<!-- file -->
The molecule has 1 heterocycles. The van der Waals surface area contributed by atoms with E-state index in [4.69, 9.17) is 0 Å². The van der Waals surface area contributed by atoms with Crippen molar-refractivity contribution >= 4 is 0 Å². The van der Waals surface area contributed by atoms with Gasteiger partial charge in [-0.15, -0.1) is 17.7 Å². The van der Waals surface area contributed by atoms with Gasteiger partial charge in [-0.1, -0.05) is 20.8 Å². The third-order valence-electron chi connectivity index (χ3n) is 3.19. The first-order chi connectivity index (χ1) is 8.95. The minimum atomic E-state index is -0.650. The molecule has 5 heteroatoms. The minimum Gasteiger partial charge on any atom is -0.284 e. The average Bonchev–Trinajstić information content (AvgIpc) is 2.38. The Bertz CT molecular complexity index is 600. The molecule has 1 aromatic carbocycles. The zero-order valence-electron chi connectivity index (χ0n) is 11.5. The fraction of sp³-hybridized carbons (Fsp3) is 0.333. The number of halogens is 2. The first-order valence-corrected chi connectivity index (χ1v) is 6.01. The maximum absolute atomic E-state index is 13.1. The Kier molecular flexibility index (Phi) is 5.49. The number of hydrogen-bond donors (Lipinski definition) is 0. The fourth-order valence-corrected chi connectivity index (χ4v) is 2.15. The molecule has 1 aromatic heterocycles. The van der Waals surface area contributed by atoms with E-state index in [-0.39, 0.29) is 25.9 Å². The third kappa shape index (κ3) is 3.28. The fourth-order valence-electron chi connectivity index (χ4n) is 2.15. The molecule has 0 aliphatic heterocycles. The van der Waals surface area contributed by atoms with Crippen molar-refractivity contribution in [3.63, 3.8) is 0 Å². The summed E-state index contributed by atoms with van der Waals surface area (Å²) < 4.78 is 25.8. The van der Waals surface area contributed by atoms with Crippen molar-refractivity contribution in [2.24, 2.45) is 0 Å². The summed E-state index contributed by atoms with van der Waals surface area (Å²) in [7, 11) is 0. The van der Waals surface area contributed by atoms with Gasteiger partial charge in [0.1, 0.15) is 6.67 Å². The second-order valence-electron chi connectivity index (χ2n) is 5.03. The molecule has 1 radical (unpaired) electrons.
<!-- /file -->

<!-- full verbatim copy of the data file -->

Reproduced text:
The molecule has 1 heterocycles. The van der Waals surface area contributed by atoms with E-state index in [4.69, 9.17) is 0 Å². The van der Waals surface area contributed by atoms with Crippen molar-refractivity contribution >= 4 is 0 Å². The van der Waals surface area contributed by atoms with Gasteiger partial charge in [-0.15, -0.1) is 17.7 Å². The van der Waals surface area contributed by atoms with Gasteiger partial charge in [-0.1, -0.05) is 20.8 Å². The third-order valence-electron chi connectivity index (χ3n) is 3.19. The first-order chi connectivity index (χ1) is 8.95. The minimum atomic E-state index is -0.650. The molecule has 5 heteroatoms. The minimum Gasteiger partial charge on any atom is -0.284 e. The average Bonchev–Trinajstić information content (AvgIpc) is 2.38. The Bertz CT molecular complexity index is 600. The molecule has 1 aromatic carbocycles. The zero-order valence-electron chi connectivity index (χ0n) is 11.5. The fraction of sp³-hybridized carbons (Fsp3) is 0.333. The number of halogens is 2. The first-order valence-corrected chi connectivity index (χ1v) is 6.01. The maximum absolute atomic E-state index is 13.1. The Kier molecular flexibility index (Phi) is 5.49. The number of hydrogen-bond donors (Lipinski definition) is 0. The fourth-order valence-corrected chi connectivity index (χ4v) is 2.15. The molecule has 1 aromatic heterocycles. The van der Waals surface area contributed by atoms with E-state index in [-0.39, 0.29) is 25.9 Å². The third kappa shape index (κ3) is 3.28. The fourth-order valence-electron chi connectivity index (χ4n) is 2.15. The molecule has 0 aliphatic heterocycles. The van der Waals surface area contributed by atoms with Crippen molar-refractivity contribution in [3.63, 3.8) is 0 Å². The summed E-state index contributed by atoms with van der Waals surface area (Å²) < 4.78 is 25.8. The van der Waals surface area contributed by atoms with Crippen molar-refractivity contribution in [2.24, 2.45) is 0 Å². The summed E-state index contributed by atoms with van der Waals surface area (Å²) in [7, 11) is 0. The van der Waals surface area contributed by atoms with Gasteiger partial charge in [0.1, 0.15) is 6.67 Å². The second-order valence-electron chi connectivity index (χ2n) is 5.03. The molecule has 1 radical (unpaired) electrons.